People on the autism spectrum (ASD) have deficits in mirror neurons. One study showing this link is seen here. fMRI imaging has revealed that when we watch an image of an activity, the same neurons fire as when we experience the same activity. Stimulating this response is key to empathy and learning and may reveal the key to understanding the deficits seen in people with ASD. Since there is a difference in this processing, if we are to teach visual literacy to students on the spectrum, we may need to approach things differently because their mental functioning is different. If neurotypicals can visually process for empathy and people on the spectrum struggle with this, additional or different support with video production or interpretation may be required.
When I think of my son, he does not like 3-D movies, IMAX movies or visuals that incorporate lots of movement of the camera. I wonder if this is related to his mirror neuron deficits. Neurotypical people process these images differently because they become one, as it were, with the film, whereas he processes it differently and ends up motion sick, something he does not experience with transportation.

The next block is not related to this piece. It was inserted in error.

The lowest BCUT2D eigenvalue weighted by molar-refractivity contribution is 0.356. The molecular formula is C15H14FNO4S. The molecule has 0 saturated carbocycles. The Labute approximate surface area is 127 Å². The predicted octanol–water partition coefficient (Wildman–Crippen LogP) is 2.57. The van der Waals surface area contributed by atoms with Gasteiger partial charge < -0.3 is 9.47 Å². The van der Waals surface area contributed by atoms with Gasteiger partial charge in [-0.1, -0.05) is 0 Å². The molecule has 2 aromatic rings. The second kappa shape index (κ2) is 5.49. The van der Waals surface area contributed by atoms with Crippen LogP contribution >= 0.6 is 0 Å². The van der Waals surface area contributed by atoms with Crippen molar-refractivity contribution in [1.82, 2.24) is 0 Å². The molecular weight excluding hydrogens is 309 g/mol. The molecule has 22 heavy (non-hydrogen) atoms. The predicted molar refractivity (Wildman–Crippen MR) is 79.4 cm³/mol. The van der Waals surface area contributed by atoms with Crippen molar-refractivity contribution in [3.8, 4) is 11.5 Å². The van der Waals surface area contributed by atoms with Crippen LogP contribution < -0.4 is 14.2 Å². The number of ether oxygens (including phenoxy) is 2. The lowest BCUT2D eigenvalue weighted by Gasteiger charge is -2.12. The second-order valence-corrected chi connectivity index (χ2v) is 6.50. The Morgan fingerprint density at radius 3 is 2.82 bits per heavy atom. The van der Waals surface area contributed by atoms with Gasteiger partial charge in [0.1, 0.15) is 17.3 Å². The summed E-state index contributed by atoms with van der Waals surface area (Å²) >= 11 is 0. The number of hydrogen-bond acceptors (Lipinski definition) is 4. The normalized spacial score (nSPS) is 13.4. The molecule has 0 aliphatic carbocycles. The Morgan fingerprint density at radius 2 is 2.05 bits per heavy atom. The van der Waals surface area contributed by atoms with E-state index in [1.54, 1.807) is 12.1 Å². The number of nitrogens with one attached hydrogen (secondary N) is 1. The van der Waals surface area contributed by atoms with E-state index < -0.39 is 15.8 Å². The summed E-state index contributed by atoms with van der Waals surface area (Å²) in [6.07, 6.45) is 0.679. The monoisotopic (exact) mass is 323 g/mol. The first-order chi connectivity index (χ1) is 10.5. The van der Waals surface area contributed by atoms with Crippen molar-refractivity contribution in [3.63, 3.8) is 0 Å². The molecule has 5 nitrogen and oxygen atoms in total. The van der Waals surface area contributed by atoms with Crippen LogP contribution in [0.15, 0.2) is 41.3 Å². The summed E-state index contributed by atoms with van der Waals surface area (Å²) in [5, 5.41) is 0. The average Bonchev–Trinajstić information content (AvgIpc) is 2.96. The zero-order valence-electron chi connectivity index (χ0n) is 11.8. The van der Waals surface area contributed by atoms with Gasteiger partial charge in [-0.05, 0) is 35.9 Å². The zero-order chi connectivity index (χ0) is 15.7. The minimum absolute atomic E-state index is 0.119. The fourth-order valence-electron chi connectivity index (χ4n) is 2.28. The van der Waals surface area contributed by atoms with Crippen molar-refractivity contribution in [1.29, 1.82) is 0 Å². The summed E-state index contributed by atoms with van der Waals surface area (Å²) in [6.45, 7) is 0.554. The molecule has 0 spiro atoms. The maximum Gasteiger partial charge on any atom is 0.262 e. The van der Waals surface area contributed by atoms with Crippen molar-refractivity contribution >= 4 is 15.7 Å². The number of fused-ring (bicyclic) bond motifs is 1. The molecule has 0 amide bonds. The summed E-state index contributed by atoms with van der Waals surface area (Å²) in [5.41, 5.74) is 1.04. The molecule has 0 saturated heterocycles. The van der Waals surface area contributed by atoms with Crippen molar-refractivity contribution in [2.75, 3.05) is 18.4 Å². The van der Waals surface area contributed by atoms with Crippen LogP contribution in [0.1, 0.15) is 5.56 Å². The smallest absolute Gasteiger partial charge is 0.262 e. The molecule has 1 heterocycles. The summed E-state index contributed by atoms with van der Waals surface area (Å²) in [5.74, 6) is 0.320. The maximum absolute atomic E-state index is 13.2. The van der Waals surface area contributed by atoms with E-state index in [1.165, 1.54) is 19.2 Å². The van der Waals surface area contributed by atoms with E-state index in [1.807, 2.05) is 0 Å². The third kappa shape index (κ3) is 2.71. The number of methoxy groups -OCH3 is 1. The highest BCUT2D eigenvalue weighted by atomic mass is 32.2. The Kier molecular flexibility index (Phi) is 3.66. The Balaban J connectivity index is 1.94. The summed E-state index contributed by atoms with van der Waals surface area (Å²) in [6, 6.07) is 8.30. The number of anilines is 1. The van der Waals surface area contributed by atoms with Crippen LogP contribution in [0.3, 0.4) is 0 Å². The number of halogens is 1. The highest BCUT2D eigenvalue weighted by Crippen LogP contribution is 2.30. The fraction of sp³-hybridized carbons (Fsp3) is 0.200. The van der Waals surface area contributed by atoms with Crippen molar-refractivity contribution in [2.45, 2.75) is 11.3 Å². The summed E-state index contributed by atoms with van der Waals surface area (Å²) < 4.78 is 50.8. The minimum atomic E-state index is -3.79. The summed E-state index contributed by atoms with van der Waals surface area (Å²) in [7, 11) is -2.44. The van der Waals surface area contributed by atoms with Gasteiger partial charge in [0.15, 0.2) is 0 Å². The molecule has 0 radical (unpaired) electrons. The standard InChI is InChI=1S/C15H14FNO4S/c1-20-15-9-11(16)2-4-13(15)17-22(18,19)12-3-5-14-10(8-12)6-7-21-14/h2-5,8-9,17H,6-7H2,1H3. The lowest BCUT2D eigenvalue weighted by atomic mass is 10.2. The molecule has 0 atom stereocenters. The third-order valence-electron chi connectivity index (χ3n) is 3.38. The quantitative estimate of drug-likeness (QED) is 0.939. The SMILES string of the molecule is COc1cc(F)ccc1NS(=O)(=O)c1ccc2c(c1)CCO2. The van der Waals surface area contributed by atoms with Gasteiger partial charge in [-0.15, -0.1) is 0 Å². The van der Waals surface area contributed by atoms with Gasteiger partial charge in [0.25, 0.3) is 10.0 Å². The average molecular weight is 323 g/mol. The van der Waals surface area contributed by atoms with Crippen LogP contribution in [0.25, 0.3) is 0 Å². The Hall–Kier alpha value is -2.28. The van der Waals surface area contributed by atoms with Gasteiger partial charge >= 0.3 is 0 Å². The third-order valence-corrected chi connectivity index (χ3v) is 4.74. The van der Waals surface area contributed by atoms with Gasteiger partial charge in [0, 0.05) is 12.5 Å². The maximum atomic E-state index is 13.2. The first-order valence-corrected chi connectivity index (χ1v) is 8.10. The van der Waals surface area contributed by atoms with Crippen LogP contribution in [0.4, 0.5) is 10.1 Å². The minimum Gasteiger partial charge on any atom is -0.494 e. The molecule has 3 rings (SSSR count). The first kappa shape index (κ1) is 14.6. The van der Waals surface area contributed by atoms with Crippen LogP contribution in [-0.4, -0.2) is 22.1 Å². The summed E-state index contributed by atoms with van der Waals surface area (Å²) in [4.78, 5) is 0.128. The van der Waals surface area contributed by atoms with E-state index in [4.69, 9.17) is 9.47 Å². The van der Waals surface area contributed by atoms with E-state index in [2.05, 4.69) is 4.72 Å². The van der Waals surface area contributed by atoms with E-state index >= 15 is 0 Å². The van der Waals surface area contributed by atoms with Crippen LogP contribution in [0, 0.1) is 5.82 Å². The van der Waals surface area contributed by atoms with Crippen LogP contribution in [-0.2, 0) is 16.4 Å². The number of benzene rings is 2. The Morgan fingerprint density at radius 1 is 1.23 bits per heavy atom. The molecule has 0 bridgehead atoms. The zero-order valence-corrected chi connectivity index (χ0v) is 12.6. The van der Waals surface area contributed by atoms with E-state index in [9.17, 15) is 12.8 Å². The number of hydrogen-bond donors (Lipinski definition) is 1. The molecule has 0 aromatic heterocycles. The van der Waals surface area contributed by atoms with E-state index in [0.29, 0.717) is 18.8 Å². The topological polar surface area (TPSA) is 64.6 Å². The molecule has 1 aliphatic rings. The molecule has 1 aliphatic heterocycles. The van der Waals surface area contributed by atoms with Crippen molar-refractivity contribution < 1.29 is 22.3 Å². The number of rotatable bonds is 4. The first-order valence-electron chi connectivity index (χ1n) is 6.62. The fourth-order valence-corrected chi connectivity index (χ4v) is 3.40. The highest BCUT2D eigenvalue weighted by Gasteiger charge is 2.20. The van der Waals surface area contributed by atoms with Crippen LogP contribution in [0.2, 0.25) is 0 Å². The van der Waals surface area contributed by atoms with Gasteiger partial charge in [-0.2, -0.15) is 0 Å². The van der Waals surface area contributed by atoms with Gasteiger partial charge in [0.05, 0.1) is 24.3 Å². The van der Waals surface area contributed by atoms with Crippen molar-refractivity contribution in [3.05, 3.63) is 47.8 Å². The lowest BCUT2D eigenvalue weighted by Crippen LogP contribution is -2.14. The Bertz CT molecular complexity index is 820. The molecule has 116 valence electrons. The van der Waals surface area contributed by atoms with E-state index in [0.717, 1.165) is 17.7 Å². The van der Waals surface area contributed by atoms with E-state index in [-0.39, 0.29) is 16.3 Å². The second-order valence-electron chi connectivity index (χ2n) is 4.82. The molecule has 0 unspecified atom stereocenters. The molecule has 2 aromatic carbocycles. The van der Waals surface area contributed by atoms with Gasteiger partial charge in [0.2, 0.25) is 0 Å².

Another key difference between ASD populations and neurotypicals is eye gaze. Neurotypical people look at the eyes of people whereas people on the spectrum tend to look at mouths or non-central movement. (See research here and here.) This also lends itself to implications in teaching visual literacy to students on the spectrum. They need to be directed to the central image and taught to look for clues in faces that reveal what the video director desires. If they are creating video, they may need extra guidance in what to focus on.
The Common Core includes interpreting and creating digital media. For example:
- RL.CCR. 7: integrate and evaluate content presented in diverse formats, including visually and quantitatively, as well as in words,
- RL 5.7: analyze how visual and multimedia elements contribute to the meaning, tone, or beauty of a text (e.g. graphic novel, multimedia presentation of fiction, folktale, myth, poem), and
- CCSS.ELA-Literacy.W.5.2a Introduce a topic clearly, provide a general observation and focus, and group related information logically; include formatting (e.g., headings), illustrations, and multimedia when useful to aiding comprehension.